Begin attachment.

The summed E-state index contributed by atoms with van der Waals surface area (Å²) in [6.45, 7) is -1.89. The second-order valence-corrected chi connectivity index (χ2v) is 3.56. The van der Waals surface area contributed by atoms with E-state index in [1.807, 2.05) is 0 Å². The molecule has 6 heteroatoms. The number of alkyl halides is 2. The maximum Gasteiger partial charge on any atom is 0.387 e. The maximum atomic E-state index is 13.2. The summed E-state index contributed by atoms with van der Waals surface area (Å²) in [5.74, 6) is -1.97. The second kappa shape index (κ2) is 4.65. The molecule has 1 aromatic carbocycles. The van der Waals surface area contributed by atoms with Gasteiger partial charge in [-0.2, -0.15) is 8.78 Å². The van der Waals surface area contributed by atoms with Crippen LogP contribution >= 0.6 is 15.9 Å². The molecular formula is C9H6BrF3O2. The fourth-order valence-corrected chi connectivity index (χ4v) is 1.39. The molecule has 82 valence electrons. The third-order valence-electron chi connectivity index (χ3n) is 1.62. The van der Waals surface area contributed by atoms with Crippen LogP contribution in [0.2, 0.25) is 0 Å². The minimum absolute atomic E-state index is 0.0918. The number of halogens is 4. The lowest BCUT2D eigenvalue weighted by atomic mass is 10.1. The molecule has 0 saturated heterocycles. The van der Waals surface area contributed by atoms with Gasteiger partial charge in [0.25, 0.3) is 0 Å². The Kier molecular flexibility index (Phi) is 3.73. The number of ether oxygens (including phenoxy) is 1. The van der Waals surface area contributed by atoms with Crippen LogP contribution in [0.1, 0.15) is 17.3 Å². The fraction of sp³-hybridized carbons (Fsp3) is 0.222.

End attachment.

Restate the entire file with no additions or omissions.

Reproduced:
The summed E-state index contributed by atoms with van der Waals surface area (Å²) in [6.45, 7) is -1.89. The second-order valence-corrected chi connectivity index (χ2v) is 3.56. The van der Waals surface area contributed by atoms with E-state index in [1.807, 2.05) is 0 Å². The molecule has 6 heteroatoms. The number of alkyl halides is 2. The maximum Gasteiger partial charge on any atom is 0.387 e. The maximum atomic E-state index is 13.2. The summed E-state index contributed by atoms with van der Waals surface area (Å²) in [5.74, 6) is -1.97. The second kappa shape index (κ2) is 4.65. The molecule has 1 aromatic carbocycles. The van der Waals surface area contributed by atoms with Gasteiger partial charge in [-0.2, -0.15) is 8.78 Å². The van der Waals surface area contributed by atoms with Crippen LogP contribution >= 0.6 is 15.9 Å². The molecular formula is C9H6BrF3O2. The fourth-order valence-corrected chi connectivity index (χ4v) is 1.39. The molecule has 82 valence electrons. The third-order valence-electron chi connectivity index (χ3n) is 1.62. The van der Waals surface area contributed by atoms with Crippen LogP contribution in [0.2, 0.25) is 0 Å². The minimum absolute atomic E-state index is 0.0918. The number of halogens is 4. The lowest BCUT2D eigenvalue weighted by atomic mass is 10.1. The molecule has 0 saturated heterocycles. The van der Waals surface area contributed by atoms with Gasteiger partial charge in [0.25, 0.3) is 0 Å². The Kier molecular flexibility index (Phi) is 3.73. The number of ether oxygens (including phenoxy) is 1. The van der Waals surface area contributed by atoms with Crippen LogP contribution in [0.1, 0.15) is 17.3 Å². The fraction of sp³-hybridized carbons (Fsp3) is 0.222.